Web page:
State Officials Try to Sell Southwest on Relocating to Maryland

March 7, 2006
Southwest officials have repeatedly said they do not plan to move, but that hasn't discouraged Maryland and other states from the pursuit.

State officials have tried to sell Southwest Airlines on relocating their headquarters to Maryland as the large discount flier continues its battle against an arcane federal law that keeps it from expanding in its home state of Texas.

Southwest officials have repeatedly said they do not plan to move, but that hasn't discouraged Maryland and other states from the pursuit. The efforts have gotten more aggressive recently, as Southwest has gotten more vocal in its frustration with limits at its Dallas Love Field headquarters.

Airline officials occasionally say the airline might be better off someplace else, only to deny any plans to move later. Some speculate this is to spur the Texas congressional delegation to help repeal restrictions dating to 1979 from the so-called Wright Amendment. Named for the former Speaker of the House Jim Wright, it was intended to boost the fortunes of the region's newer airport, Dallas-Fort Worth International, where American Airlines is the dominant carrier.

The Wright rule allows flights from Love Field only to seven surrounding states.

As Southwest has grown, it began to argue that the statute stifles competition. American Airlines responded by added flights from Love Field, beginning yesterday.

Southwest ramped up lobbying for repeal of the Wright rule last year and won only a minor victory in Congress - adding Missouri to the list of approved destinations.

Opportunistic outsiders began their own lobbying. Phoenix intends to make a formal presentation soon to lure Southwest's headquarters to Arizona, the airline said. Maryland acknowledged its informal efforts yesterday. And the airline said it has gotten at least four other informal pitches from its large hub cities.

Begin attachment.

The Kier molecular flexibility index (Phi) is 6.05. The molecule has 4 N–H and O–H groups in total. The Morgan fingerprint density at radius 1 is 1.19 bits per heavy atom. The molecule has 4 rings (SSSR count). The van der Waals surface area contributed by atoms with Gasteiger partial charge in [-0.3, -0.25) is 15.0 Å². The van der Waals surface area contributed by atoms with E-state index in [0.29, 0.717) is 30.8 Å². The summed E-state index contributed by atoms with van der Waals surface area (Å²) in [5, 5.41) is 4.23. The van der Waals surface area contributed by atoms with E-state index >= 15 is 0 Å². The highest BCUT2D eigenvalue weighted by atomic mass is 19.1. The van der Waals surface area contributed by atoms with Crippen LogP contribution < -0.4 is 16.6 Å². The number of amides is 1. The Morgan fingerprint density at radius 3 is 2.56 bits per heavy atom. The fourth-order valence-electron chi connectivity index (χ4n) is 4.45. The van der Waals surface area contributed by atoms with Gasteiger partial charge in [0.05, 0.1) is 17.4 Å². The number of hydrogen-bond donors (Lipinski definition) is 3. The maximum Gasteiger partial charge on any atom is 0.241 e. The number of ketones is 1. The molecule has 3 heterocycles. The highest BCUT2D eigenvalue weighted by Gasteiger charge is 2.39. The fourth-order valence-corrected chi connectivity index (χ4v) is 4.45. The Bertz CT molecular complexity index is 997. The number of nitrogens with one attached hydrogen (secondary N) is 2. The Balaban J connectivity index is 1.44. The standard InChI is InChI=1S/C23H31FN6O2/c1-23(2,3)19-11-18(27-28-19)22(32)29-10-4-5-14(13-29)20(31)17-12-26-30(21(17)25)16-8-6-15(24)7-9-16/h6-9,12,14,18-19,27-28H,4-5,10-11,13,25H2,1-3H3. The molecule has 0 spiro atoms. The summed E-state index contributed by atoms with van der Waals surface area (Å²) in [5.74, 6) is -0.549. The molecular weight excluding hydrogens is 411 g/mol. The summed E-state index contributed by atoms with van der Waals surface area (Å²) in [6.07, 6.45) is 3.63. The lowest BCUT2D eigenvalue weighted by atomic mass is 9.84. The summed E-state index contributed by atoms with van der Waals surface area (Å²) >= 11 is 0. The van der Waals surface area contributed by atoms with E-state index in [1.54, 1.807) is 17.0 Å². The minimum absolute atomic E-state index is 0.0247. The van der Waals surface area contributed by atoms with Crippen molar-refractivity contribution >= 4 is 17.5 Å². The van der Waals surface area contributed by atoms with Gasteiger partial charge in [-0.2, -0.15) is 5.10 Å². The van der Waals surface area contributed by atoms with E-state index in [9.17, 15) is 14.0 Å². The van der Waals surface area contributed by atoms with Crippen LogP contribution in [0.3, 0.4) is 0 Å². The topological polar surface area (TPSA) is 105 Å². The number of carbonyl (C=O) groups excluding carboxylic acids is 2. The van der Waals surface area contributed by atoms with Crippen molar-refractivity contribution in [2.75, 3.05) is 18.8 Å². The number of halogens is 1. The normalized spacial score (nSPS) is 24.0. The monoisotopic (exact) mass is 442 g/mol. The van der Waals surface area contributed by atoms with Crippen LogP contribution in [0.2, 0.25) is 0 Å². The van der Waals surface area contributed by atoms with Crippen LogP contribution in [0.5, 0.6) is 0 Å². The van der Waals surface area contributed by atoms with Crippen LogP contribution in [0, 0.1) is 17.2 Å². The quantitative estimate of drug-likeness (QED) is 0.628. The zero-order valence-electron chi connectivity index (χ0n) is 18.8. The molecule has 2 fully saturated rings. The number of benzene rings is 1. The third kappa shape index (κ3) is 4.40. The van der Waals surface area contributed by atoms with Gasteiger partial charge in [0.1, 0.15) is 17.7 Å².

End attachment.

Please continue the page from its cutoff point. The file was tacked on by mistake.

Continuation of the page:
Maryland officials said the state prefers the more informal approach of nurturing the relationship between Gov. Robert L. Ehrlich Jr. and Southwest founder and Chairman Herb Kelleher, rather than plying executives with official PowerPoint presentations touting the region's attributes.

"This process is barely beginning," said Aris Melissaratos, state secretary of business and economic development.

"We could have a formal presentation ready by noon, but we think the way this would work out is through a personal relationship, and the governor has developed an excellent relationship with Herb Kelleher."

Melissaratos said Ehrlich and Kelleher have been speaking "executive to executive" regularly since 2003 on the phone or at events such as the christening of the Southwest airplane painted with a Maryland flag and at last year's opening of a new Southwest terminal at Baltimore-Washington International Thurgood Marshall Airport.

Ed Stewart, a Southwest spokesman, reiterated that Southwest is not planning to uproot its 3,000-person headquarters.

"We're not really thinking about moving at this point," he said yesterday. "But we've got to hear people out, especially when those people are from cities where we have a big presence. But our main goal is repeal, repeal, repeal" of the Wright Amendment.

Stewart said the addition of Missouri to the approved fly list made airline officials optimistic. Other states are lobbying for Southwest service from Love Field, he said, because fares tend to drop when the discounter brings low-fare competition.

Economic development and airport officials in Dallas did not return calls for comment.

At BWI, Jonathan Dean, a spokesman, said officials would be happy to have the headquarters, or any new service. Southwest, the airport's largest carrier with about half the market, offers 165 daily flights and employs about 2,500 in the region.

"The airport considers Southwest a business partner for the long term and any way we can help them grow their business we will do so," Dean said.

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